On Jeffrey Ross: "If you looked any more like a horse, Norm Macdonald would lose ten-grand on you."

The Post-Party


In a word, the party was fun. In two words it was really fun. Fun, but hazy. I think someone might have spiked my vodka with alcohol. I should probably press charges. Anyway, it was held on a WB backlot that looked like a city neighborhood, and everyone from the roast was there. Also they had a churro station. Why doesn't everyone have one of those? I'm going to talk to my wife about getting a churro station installed at our house. Wish me luck.

Brian Posehn and Jeff Garlin


Bob Saget and Jim Norton


In conclusion, I loved being at the roast. I love my job. I love churros. I love you. The end.

Original here

The Clash's Shea Stadium Gig Heading To CD

Long bootlegged and sought after by collectors, the Clash's Oct. 13, 1982, performance at New York's Shea Stadium will finally see official release Oct. 7 via Legacy.

The gig found the Clash opening for the Who on the latter band's "farewell" tour, and features a wealth of favorites, from "London Calling" and "Police on My Back" to "The Magnificent Seven" and "Clampdown."

The band, which at the time was touring in support of its recent album "Combat Rock," also offered up the singles from that effort, "Should I Stay or Should I Go" and "Rock the Casbah." According to Legacy, late guitarist Joe Strummer found the Shea tapes while preparing to move into a new house.

In other Clash news, a new biography culled from extensive band interviews, "The Clash by the Clash," will be released Nov. 4 via Grand Central Books.

Here is the track list for "Live at Shea Stadium":
Kosmo Vinyl Introduction
"London Calling"
"Police on My Back"
"Guns Of Brixton"
"Tommy Gun"
"The Magnificent Seven"
"Armagideon Time"
"The Magnificent Seven" (return)
"Rock the Casbah"
"Train in Vain"
"Career Opportunities"
"Spanish Bombs"
"English Civil War"
"Should I Stay or Should I Go"
"I Fought the Law"

Original here

Piracy could put film industry out of business, warns group

By Jacqui Cheng
Illegal downloads of popular films are nearly as numerous as box office visits, a French antipiracy association claims. The Association Against Audiovisual Piracy (ALPA) analyzed P2P traffic in France between November 2007 and June 2008 and concluded that a number of popular films had been downloaded so many times that the phenomenon could endanger the entire film industry.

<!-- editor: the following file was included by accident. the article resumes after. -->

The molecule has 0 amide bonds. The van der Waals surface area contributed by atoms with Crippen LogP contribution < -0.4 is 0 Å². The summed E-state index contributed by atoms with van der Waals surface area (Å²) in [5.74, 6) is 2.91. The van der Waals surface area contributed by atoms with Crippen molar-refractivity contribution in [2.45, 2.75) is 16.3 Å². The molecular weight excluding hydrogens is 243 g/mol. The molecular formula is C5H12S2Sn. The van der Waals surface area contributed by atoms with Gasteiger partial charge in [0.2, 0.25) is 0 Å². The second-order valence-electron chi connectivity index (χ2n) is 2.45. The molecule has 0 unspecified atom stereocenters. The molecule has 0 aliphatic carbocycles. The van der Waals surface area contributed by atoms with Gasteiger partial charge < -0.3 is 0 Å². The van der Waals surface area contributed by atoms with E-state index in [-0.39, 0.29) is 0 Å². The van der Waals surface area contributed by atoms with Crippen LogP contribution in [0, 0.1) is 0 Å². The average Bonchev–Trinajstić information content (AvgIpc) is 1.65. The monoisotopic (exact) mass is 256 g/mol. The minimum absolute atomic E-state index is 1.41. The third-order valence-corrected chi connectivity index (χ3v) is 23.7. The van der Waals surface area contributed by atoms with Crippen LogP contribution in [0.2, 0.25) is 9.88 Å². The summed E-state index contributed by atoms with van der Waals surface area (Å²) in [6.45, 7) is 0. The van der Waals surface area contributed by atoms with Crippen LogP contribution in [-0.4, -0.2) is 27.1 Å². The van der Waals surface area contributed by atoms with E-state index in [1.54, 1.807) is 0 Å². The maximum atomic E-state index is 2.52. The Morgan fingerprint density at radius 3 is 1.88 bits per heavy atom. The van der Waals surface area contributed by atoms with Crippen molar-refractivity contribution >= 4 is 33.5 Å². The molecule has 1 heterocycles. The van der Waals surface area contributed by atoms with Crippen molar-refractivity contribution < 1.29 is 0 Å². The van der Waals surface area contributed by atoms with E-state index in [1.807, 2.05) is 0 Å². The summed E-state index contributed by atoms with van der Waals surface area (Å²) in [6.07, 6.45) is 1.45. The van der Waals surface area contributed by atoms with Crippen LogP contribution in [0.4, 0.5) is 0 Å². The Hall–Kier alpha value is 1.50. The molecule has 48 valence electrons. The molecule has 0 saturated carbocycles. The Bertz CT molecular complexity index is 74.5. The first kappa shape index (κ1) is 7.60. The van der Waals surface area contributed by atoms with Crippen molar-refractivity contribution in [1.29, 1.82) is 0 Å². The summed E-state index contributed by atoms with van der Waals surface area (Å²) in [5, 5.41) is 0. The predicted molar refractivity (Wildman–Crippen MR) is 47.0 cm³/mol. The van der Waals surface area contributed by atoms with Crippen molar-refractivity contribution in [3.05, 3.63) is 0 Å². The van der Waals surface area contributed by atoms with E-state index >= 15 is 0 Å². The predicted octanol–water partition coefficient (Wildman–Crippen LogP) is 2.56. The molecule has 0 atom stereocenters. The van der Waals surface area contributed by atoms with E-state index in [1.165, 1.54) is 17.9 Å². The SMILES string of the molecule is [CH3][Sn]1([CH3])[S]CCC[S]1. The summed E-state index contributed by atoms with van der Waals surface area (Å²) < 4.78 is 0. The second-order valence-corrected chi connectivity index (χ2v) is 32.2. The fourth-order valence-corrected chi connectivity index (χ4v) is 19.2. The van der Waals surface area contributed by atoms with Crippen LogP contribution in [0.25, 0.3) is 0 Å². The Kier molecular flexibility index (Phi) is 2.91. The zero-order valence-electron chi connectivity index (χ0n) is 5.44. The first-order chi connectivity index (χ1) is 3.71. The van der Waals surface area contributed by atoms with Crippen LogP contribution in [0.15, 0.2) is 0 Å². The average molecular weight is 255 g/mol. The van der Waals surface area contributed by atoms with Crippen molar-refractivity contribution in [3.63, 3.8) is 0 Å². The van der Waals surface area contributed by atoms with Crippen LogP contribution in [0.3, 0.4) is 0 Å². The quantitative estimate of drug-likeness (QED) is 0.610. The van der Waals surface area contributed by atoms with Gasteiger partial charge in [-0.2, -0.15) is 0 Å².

ALPA monitored 100 of the most popular films (both French and foreign) on P2P networks during this time period and found that these films represented some 90 percent of all P2P downloads. The association says that there was a daily average of 450,000 downloads (in December, it was 536,000 per day), and a monthly average of over 14 million downloads.

For example, ALPA told the AFP that French film Bienvenue chez les Ch’tis averaged 9,800 downloads per day after its box office release in March, and it has been downloaded 682,000 times so far. That's a lot of downloads, but compared to the 20 million box office tickets the film has sold in France, we would hesitate to say that the box office is going to be closing down anytime soon.

Still, ALPA apparently believes that the evidence is strong enough to warrant some pretty strong language. "We are facing a major phenomenon that can endanger the film industry and audiovisual industries. We did not expect such figures," ALPA director Frederic Delacroix told the AFP.

He added that the association believes these numbers are just the beginning, as ALPA only examined the most popular films and not the industry as a whole. "The piracy of films requires urgent measures," he added.

Delacroix noted that a proposed anti-filesharing plan could be one solution to the problem. The plan, backed by French president Nicolas Sarkozy, would have repeat offenders lose their Internet connections (known as the "three-strikes" rule) and would require ISPs to strictly monitor their networks for copyright infringement. The total cost of Internet service may also rise, as ISPs will apparently have to spend time and money enforcing copyright on their networks with expensive deep packet inspection (DPI) gear.

Subscribers detected illicitly sharing or downloading copyrighted material will receive warnings. If the behavior continues, then Internet access would be guillotined. Most of this will be carried out by a government-funded independent authority overseen by a judge.

ALPA's full report won't be publicly available until September, but as Variety has pointed out, parts of it were leaked over the Internet this week without ALPA's permission. Ironic, that.
Original here

Show Tracker: What you're watching